Monday 30 May 2016

Strange sights on morning Bank Holiday cycle

This morning I was in central London and as I had my Brompton with me decided to go for a ride along the Thames to blow the cobwebs out.

I decided not to take any of my cameras out with me apart from my iPhone SE - which I am loving!! (If you read further you will appreciated that this was a good idea). I started at Barbican and made the decision that I would take only a few pictures if any.

I must have got going at about 09:30 and being a Bank Holiday here in the UK things were a great deal quieter than normal. Even though it was cloudy and a little windy at times, conditions were very pleasant for cycling.

Start / end
If you have a look at the map and ride data below, you will see that I was on my tried and tested favourite. I needed to be back at my start point later on so it seemed like the best option.

The first of the strange sights this morning was as I started to cycle around the Shadwell Basin. In the distance I saw a jogger who appeared to be wearing a skin tight body suit of some type. Now this lady must have been in her late 30's, a little overweight and was wearing in addition to the skin tight body suit a pair of bright pink trainers and matching baseball hat. As I soon got closer nothing in life prepared me for what I was about so see!

It soon became obvious that the skin light body suit was in fact actual skin. The lady in question was wearing a thong and a sports bra that did nothing to assist the poor lady...let's just leave it at that. How I managed to not shut out, 'my eyes' I do not know?

The next strange sight was a much more pleasant one. In between Greenwich and the O2 I saw a small buggy with an antenna coming towards me. I fancied that it was a child in a car at first but as it came closer, I was at a loss? There was a nice lady walking behind it so I asked what it was. In a heavy Russian accent and with a smile playing across her face she informed me that it was a delivery robot. When I asked her how many others had asked her the same question this morning, she laughed.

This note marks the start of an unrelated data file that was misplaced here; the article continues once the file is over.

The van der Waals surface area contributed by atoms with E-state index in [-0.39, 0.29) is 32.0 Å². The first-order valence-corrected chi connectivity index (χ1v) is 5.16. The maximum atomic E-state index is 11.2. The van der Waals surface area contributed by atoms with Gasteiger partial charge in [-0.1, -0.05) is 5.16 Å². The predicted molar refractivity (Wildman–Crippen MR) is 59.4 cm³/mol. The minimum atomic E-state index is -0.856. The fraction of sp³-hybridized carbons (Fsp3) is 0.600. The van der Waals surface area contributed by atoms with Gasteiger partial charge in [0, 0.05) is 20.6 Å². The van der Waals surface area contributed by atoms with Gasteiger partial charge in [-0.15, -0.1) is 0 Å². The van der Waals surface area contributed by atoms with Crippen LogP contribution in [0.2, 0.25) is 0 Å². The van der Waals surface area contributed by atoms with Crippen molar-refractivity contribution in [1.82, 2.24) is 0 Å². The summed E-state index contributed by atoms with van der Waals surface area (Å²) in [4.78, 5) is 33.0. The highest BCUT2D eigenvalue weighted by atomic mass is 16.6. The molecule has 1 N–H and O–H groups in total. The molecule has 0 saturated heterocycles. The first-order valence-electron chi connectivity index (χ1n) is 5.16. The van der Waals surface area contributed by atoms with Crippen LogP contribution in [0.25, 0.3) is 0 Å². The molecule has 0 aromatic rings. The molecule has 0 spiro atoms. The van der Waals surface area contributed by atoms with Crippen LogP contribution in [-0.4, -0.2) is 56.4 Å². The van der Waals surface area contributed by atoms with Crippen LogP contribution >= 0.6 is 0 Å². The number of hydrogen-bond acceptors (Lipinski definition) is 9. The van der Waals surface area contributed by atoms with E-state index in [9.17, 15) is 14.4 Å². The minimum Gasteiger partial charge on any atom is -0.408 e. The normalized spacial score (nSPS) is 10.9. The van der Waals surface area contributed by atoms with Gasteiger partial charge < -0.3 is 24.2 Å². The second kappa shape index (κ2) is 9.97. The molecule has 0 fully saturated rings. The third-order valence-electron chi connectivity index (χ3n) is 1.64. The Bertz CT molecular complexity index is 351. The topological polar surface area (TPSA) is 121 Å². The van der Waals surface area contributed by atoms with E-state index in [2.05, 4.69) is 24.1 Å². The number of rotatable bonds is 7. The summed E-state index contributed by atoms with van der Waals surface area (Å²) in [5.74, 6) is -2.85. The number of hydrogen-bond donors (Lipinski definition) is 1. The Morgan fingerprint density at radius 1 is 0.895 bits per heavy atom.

I reached the Thames Barrier and its View Cafe in good time. Not thinking that it wild be open today I was about to head back the other way when I saw a couple walkers heading in.

Halfway point

As I had only had a bowl of cornflakes for breakfast I decided to partake in a little light refreshment. Suitably refreshed I headed back.

One thing I noticed was that one of the barriers was up. This has been a question to one of the cafe staff by another customer. They were informed that it was just maintenance checks.

My journey back was as quick as I dared and thankfully I did not see the jogger again!

Map and ride data

Saturday 28 May 2016


Farewell to my 'Original' Titanium Orange Brompton. You served me well...

Update 1 - cryptic clue in the word 'original.'

Saturday 21 May 2016

London to Shoreham-by-sea overnight

It would be true to say I had been looking forward to the Friday night ride to the coast - in this case Shoreham-by-sea - all week. With my Titanium Orange Brompton ready and derailer finally repaired I was ready days in advance. 

The meeting point was the familiar Hyde Park Corner. I had set myself the goal of using public transport to get myself there and back once the ride was over. Regular readers will know I have a particular horror for tube trains and sadly my worst fears were well and truly realised.

I am usually waiting at Hyde Park Corner at least 45 minutes earlier than needed. On this occasion I decided to just things a little finer so I would arrive at about 10 minutes before the roll call. My journey was delayed somewhat as a fight had broken on another carriage. Police were called and our journey was delayed as they attended to the scene. Texting Geoff that I may be delayed we were eventually allowed on our way.

I arrived with moments to spare, got myself signed in and was able to join in with the pre-ride safety briefing. Geoff, Mark, Dr John and Zoom Zoom were all there and with a slight drizzle we awaited midnight which would mean the big off.